We have all probably been told or overheard someone being told to “bring their belly button toward their spine” or that sit-ups are the best way to develop your core muscles. There are a lot of misconceptions when it comes to core training, especially when it comes to those who suffer from low back pain.
Before we discuss the best way to protect and strengthen the core, it’s important to understand the muscles that make up this part of our body. Your core muscles go well beyond the rectus abdominus (the “6-pack muscle) and the external and internal obliques. The muscles that make up the core work synergistically (or together) to stiffen the core, providing a stable base that allows our upper and lower body to move effectively.
There are a number of muscles that work together in and around your midsection, making up your core: the traverse abdominis, the internal and external obliques, the rectus abdominis, the multifidus, the erector spinae, and the quadratus lumborum. You can see the placement of the muscles and the way they work together in Figure 1. Together, these muscles play a pivotal role in stiffening, moving, and rotating your core.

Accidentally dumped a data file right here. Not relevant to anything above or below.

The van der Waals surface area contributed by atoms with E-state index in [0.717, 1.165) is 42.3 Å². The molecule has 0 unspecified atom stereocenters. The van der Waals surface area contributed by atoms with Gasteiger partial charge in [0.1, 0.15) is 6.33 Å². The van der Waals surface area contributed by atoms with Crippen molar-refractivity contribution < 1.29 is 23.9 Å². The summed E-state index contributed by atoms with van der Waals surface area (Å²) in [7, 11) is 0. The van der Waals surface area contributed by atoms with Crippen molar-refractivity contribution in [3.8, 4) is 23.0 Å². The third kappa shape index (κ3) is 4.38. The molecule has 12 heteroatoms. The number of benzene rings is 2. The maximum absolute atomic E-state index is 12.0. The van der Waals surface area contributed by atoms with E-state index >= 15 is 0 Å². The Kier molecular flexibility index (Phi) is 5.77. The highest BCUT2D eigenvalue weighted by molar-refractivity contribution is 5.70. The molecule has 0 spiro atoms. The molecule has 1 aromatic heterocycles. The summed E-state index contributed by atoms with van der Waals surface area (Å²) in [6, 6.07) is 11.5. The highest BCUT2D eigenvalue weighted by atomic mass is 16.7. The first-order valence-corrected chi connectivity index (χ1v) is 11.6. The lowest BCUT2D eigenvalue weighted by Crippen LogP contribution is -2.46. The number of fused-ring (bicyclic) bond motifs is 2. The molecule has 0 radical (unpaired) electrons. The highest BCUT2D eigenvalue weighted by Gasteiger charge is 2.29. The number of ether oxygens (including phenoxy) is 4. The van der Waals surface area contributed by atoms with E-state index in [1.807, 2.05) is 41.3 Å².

Learning to engage the core muscles to move efficiently and move well are key components of both rehabilitation and improving athletic ability as well as everyday movement patterns (such as squatting, hip hinging and overhead reaching).
If you’re looking for where or how to start engaging your core to move and perform better, look no further than your local New York physical therapist. Come into our Glendale, Kew Gardens or Manhasset office to get started today.